Auditory Sequencing

The Skill — The ability to understand and recall the order of words

Difficulties You Observe

  • Confusing multi-digit numbers, such as 74 and 47
  • Confusing lists and other types of sequences
  • Remembering the correct order of a series of instructions

Helpful Strategies

  • Provide written materials to accompany verbal instruction
  • Use images or gestures to reinforce understanding and memory of a sequence or list

What you should know about auditory processing disorders

Auditory processing disorders are often referred to as central auditory processing disorders (CAPD)

  • Auditory processing disorders can occur without any kind of hearing loss
  • Auditory processing disorders affect how the brain perceives and processes what the ear hears
  • Like all learning disabilities, auditory processing disorders can be a lifelong challenge
  • Many of the difficulties that are experienced by people with auditory processing disorders are also common to people with attention deficit disorders
  • Auditory processing disorders may run in families
  • Auditory processing disorders can affect a person’s ability to interact socially
  • There are different types of auditory processing disorders, each affecting different aspects of auditory information processing

Auditory Processing Disorders at Different Ages

Many people experience problems with learning and behavior from time to time, but if a person consistently displays difficulties with these tasks over time, testing for auditory processing disorders by trained professionals should be considered.

Early Childhood

Common difficulties include:

  • Learning to speak
  • Understanding spoken language
  • Separating meaningful sounds from background noise
  • Remembering stories or songs
  • Staying focused on a person’s voice
  • Unusual sensitivity to noise
  • Confusing similar sounding words
  • Difficulty in understanding speech

Accommodation and modification strategies

  • Keep directions simple – only tell your child one step at a time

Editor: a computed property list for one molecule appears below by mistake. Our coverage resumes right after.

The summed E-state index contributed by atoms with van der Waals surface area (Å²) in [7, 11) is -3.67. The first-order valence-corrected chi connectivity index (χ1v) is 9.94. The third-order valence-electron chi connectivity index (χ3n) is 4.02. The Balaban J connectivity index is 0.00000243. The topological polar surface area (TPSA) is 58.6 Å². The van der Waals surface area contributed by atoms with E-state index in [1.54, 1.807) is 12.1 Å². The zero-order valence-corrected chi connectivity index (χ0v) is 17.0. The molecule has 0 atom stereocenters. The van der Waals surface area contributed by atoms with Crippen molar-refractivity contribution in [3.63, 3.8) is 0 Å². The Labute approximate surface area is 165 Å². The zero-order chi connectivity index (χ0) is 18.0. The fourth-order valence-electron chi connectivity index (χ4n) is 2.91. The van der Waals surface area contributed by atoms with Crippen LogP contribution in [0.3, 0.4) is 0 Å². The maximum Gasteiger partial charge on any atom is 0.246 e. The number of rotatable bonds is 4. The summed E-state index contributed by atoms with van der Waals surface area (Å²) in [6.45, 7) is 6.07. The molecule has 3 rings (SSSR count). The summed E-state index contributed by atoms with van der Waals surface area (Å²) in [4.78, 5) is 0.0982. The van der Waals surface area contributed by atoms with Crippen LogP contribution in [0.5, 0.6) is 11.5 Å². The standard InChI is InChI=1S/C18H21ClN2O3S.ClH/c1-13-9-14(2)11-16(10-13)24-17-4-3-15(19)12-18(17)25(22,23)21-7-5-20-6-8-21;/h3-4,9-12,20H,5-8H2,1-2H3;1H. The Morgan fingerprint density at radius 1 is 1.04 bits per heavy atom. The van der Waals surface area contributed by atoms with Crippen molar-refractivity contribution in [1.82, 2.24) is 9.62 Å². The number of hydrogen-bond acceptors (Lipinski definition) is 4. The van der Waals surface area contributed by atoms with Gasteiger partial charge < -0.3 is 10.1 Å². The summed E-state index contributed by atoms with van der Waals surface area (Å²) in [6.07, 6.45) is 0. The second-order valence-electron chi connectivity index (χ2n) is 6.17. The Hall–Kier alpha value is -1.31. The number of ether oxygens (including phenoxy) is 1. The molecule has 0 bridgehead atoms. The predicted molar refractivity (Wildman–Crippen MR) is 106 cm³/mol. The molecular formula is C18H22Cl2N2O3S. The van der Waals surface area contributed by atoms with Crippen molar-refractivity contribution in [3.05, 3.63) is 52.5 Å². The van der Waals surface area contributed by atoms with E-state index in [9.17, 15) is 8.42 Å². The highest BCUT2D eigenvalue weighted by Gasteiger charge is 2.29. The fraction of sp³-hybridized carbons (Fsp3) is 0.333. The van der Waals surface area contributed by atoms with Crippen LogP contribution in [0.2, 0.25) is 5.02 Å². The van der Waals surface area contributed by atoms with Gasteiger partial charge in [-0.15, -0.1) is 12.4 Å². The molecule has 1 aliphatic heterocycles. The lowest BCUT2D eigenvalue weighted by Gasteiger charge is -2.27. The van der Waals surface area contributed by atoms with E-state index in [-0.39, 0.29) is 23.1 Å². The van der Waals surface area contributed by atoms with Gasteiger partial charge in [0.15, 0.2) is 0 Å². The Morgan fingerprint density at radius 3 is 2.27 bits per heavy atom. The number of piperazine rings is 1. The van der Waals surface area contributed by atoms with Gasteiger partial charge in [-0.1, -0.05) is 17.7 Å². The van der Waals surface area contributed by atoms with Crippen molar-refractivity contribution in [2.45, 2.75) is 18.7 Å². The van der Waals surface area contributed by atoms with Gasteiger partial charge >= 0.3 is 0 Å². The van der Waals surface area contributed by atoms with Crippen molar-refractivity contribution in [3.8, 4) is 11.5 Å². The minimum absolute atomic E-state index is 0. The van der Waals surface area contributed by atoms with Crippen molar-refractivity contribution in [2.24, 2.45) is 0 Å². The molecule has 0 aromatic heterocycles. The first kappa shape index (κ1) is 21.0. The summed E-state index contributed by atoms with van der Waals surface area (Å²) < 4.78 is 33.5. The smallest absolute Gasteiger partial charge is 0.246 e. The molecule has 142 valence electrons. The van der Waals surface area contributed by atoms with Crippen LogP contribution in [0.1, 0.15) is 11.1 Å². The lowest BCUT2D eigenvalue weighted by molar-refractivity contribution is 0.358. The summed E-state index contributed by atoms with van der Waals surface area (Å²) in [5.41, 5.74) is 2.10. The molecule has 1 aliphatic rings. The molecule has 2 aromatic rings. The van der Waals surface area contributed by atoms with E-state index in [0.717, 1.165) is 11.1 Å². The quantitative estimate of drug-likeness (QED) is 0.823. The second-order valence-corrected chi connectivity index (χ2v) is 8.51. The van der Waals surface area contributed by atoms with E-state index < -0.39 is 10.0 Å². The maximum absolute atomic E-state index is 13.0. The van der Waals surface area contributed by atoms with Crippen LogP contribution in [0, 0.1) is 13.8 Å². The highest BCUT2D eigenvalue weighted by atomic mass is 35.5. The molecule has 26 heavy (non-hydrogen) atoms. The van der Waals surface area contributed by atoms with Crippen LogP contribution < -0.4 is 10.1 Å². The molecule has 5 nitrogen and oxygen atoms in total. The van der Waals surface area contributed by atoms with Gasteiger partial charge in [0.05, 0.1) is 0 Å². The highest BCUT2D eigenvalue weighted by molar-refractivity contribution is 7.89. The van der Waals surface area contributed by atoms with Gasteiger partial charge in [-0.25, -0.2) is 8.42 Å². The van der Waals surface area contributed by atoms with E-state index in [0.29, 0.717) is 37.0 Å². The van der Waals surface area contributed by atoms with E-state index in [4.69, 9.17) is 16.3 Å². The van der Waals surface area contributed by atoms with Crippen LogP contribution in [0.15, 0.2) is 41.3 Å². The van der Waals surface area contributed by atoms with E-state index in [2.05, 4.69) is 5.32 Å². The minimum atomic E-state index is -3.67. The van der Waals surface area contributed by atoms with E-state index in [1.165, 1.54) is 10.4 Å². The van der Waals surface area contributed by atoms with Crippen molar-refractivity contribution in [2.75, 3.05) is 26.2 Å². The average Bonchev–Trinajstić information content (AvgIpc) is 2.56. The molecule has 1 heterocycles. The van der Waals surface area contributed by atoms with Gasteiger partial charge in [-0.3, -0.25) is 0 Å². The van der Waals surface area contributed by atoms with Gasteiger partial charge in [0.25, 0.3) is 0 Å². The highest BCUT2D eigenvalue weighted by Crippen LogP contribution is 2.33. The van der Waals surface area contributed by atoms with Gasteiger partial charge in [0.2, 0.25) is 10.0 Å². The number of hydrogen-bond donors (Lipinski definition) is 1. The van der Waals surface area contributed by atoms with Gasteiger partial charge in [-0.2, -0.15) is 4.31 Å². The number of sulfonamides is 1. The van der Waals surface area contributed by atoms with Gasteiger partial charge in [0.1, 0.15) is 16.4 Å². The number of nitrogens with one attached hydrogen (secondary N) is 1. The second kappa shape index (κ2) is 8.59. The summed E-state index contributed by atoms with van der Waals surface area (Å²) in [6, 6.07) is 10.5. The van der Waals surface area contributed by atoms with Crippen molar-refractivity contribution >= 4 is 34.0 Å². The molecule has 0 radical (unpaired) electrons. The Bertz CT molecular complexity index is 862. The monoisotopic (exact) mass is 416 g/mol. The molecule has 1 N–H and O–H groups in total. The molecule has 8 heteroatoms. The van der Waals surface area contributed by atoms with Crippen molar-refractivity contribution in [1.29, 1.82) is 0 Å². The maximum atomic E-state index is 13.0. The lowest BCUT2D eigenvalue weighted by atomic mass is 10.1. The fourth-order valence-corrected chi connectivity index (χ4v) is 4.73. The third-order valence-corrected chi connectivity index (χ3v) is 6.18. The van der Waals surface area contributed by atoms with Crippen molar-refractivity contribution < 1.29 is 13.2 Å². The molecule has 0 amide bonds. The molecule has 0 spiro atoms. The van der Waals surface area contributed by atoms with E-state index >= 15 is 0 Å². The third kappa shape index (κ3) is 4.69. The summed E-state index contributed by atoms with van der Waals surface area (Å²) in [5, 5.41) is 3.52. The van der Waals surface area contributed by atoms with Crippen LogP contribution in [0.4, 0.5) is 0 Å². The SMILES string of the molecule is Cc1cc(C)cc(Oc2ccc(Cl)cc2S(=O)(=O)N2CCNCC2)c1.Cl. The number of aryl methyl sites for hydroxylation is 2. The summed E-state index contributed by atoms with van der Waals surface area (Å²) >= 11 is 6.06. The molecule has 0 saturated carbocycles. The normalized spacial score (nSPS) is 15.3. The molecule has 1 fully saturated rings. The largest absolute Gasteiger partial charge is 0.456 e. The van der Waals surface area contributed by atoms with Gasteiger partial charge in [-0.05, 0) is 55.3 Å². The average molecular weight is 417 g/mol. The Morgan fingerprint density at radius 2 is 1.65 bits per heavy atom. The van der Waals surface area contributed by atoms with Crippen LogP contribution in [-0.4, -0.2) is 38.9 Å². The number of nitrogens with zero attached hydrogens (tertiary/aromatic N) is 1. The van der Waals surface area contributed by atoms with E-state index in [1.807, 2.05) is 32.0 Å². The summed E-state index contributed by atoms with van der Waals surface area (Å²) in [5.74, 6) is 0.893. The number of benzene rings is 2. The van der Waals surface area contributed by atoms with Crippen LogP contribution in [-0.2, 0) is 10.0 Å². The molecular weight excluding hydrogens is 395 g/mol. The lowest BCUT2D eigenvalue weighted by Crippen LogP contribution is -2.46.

• Give directions both orally and visually – show your child what you mean
  • Speak slowly – especially when your child is hearing information for the first time
  • Maintain eye contact while speaking
  • Limit background noise when teaching new information or giving directions
  • Provide specific opportunities to practice skills that build vocabulary, rhyming, segmenting and blending words

School-Age Children

Common difficulties include:

  • Remembering and following spoken directions
  • Remembering people’s names
  • Sounding out new words
  • Seeming to ignore others when engrossed in a non-speaking activity
  • Understanding people who speak quickly
  • Finding the right words to use when talking

Accommodation and modification strategies

  • Combine oral teaching with visual aids
  • Ask that teachers and others make it physically, visually or audibly clear when they are about to begin something important so that nothing is missed
  • Have a note-taking buddy who will make sure that information was understood
  • Request seating close to teacher
  • Have child repeat back information or instructions to build comprehension skills and make sure messages are understood correctly

Teenagers and Adults

Common difficulties include:

  • Talks louder than necessary
  • Remembering a list or sequence
  • Often needs words or sentences repeated
  • Poor ability to memorize information learned by listening
  • Interprets words too literally
  • Hearing clearly in noisy environments

Accommodation and modification strategies

  • Find or request a quiet work space away from others
  • Request written material when you attend oral presentations
  • Ask for directions to be given one at a time, as you go through each step
  • Take notes or use a tape recorder when getting any new information, even little things